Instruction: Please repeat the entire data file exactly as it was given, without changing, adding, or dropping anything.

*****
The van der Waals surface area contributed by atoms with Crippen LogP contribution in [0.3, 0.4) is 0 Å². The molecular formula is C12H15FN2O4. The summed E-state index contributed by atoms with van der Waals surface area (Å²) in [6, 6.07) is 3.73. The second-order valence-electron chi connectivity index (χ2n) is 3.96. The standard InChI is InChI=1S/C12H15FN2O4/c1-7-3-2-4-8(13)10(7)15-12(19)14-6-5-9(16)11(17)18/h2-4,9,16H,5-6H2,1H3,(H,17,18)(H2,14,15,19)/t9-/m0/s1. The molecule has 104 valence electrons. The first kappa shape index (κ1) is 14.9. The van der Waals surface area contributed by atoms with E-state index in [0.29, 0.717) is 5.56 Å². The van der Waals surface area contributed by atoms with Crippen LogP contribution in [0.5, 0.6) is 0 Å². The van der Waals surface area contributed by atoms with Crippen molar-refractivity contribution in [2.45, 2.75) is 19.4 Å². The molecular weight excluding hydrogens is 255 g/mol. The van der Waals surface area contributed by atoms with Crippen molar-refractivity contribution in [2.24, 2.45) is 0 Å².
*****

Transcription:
The van der Waals surface area contributed by atoms with Crippen LogP contribution in [0.3, 0.4) is 0 Å². The molecular formula is C12H15FN2O4. The summed E-state index contributed by atoms with van der Waals surface area (Å²) in [6, 6.07) is 3.73. The second-order valence-electron chi connectivity index (χ2n) is 3.96. The standard InChI is InChI=1S/C12H15FN2O4/c1-7-3-2-4-8(13)10(7)15-12(19)14-6-5-9(16)11(17)18/h2-4,9,16H,5-6H2,1H3,(H,17,18)(H2,14,15,19)/t9-/m0/s1. The molecule has 104 valence electrons. The first kappa shape index (κ1) is 14.9. The van der Waals surface area contributed by atoms with E-state index in [0.29, 0.717) is 5.56 Å². The van der Waals surface area contributed by atoms with Crippen LogP contribution in [0.5, 0.6) is 0 Å². The van der Waals surface area contributed by atoms with Crippen molar-refractivity contribution in [2.45, 2.75) is 19.4 Å². The molecular weight excluding hydrogens is 255 g/mol. The van der Waals surface area contributed by atoms with Crippen molar-refractivity contribution in [2.24, 2.45) is 0 Å².